Of all the injuries we see athletes suffer, ankle sprains are the most common, with around 28,000 ankle injuries occurring every day in the United States. Lindsey Foust, supervisor athletic trainer, Parkview Sports Medicine, tells us more.
Common causes of ankle sprains include inverting, or rolling, the ankle, landing on another person’s foot after a jump, or planting the foot and twisting. The majority of ankle sprains will involve the lateral structures of the ankle, or the ligaments located on the outside of the ankle. There are three major ligaments located on the lateral side or outside of the ankle: the anterior talofibular ligament (ATFL), the calcaneofibular ligament (CFL), and the posterior talofibular ligament (PTFL).
Typically, ankle sprains can be graded on a scale from 1 to 3, depending on their severity, with Grade 1 being mild, Grade 2 being moderate, and Grade 3 being severe. Grading takes the athlete’s range of motion, pain level, amount of swelling/bruising, and laxity into consideration. An athlete in considerable pain and unable to walk on the injured ankle, should have an x-ray performed to rule out a fracture.
In regards to treatment and healing time, each ankle sprain is different. The use of ice, compression with an elastic bandage, and elevating the foot above the heart can be very helpful in reducing swelling. Non-steroidal anti-inflammatory drugs, such as ibuprofen, can also reduce swelling. Heat should not be applied to an ankle injury that is still swollen, as heat may increase the amount of swelling.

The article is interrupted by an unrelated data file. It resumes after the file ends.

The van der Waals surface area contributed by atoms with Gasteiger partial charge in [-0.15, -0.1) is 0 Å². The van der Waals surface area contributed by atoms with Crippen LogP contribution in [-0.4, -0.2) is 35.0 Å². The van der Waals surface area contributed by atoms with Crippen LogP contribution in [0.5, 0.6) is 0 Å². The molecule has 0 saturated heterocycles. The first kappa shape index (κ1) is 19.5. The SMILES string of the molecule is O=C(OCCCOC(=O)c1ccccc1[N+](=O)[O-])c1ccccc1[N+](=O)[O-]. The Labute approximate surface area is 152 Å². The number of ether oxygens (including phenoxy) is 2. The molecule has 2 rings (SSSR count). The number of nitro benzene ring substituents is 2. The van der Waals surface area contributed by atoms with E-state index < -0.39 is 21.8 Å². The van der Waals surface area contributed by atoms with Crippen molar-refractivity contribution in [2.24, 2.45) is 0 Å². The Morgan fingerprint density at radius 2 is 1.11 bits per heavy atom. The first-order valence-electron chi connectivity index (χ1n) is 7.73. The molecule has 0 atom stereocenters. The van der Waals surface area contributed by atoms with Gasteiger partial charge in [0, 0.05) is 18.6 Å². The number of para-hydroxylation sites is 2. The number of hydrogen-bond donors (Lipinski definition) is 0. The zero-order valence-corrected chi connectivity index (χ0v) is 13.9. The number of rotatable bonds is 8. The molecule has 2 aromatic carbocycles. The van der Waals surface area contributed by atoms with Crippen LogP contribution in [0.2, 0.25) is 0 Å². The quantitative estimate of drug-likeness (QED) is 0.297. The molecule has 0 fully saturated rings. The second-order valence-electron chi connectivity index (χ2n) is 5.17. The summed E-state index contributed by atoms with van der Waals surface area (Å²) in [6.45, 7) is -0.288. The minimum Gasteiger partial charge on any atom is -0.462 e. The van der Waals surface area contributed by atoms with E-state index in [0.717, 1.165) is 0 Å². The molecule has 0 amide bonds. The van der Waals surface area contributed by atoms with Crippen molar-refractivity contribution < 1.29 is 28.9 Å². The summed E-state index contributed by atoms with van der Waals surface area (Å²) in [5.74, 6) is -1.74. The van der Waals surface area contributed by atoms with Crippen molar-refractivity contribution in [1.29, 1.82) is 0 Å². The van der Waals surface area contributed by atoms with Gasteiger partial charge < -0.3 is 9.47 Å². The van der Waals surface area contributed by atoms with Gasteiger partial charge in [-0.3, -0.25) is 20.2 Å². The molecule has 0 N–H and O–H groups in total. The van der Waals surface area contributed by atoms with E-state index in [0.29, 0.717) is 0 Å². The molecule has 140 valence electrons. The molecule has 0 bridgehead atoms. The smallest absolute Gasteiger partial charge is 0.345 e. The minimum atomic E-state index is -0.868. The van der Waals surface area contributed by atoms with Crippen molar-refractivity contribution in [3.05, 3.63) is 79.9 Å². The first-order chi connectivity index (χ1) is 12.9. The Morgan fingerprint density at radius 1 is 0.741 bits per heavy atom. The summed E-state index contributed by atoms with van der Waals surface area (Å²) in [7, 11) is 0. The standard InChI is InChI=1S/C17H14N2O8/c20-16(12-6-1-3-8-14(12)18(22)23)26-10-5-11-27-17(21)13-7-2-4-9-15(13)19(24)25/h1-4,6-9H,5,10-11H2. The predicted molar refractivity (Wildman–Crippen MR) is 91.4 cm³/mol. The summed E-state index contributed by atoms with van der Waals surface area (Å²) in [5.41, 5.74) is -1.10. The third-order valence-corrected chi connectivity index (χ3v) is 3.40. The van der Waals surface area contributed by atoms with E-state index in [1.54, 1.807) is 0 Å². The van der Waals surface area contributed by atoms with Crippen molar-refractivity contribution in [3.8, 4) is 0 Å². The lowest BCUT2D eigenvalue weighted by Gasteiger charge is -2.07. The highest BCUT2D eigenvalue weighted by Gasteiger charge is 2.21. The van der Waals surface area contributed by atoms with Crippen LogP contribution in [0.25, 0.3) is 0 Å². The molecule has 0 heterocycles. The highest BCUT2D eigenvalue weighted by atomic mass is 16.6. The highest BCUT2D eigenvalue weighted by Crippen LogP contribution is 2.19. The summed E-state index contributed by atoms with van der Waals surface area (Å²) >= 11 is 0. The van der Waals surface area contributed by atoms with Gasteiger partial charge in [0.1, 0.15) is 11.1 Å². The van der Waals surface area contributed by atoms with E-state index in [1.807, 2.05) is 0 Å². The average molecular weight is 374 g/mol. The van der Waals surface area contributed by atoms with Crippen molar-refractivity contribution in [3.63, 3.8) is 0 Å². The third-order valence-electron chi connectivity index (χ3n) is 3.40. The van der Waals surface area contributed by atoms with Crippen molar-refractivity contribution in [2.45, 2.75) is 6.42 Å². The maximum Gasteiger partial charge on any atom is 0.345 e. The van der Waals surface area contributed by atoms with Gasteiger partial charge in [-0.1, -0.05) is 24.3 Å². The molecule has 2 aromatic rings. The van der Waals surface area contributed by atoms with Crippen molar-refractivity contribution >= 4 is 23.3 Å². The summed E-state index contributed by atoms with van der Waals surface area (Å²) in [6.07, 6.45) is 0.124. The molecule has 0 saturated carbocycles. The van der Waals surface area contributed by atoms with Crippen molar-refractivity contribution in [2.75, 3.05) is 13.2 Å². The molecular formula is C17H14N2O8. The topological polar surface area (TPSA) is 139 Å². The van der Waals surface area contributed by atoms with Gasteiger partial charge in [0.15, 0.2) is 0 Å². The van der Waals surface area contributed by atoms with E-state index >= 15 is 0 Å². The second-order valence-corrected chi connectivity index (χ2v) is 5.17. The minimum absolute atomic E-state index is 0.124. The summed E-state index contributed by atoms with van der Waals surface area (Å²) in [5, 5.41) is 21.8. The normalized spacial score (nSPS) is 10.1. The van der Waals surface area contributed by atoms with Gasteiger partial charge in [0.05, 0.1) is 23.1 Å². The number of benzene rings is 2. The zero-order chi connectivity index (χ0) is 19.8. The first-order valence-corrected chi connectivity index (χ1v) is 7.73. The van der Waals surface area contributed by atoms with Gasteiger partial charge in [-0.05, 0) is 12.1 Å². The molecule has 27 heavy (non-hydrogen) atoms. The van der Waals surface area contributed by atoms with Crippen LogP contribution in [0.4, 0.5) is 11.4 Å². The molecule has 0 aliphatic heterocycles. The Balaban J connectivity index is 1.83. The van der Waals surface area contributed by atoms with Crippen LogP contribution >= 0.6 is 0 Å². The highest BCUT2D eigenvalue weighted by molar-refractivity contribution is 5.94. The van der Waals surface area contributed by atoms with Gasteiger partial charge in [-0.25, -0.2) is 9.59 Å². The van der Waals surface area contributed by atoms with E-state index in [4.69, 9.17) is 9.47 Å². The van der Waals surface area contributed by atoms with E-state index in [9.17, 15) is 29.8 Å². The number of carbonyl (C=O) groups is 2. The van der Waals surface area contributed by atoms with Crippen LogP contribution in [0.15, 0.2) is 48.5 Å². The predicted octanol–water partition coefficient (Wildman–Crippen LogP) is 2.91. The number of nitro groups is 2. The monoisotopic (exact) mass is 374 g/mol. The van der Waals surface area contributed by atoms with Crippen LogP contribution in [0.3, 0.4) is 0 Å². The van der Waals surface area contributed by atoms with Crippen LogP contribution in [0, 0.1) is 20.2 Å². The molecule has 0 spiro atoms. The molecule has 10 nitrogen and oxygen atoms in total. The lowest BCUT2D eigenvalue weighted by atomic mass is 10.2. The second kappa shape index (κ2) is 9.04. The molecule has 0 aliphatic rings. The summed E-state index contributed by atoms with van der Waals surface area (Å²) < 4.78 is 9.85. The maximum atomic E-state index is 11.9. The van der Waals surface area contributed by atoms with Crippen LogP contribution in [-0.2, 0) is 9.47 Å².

If able, the athlete should begin light range of motion activities, such as spelling out the alphabet with the foot or pumping the foot up and down. Once the athlete is able to walk without a limp, strengthening and balance exercises may be incorporated. An athlete should return to full function when compared to the opposite limb before returning to competition. Taping or bracing the injured ankle may also be helpful in preventing another ankle sprain when returning to play. Consulting an athletic trainer or orthopedic physician in instances of injury should also be taken into consideration.
Kaminski T, Hertel J, Amendola N, Docherty C, Dolan M, Nussbaum E, Poppy W, Richie D. National Athletic Trainers’ Association position statement: conservative management and prevention of ankle sprains in athletes. Journal of Athletic Training. 2013;48(4):528-545.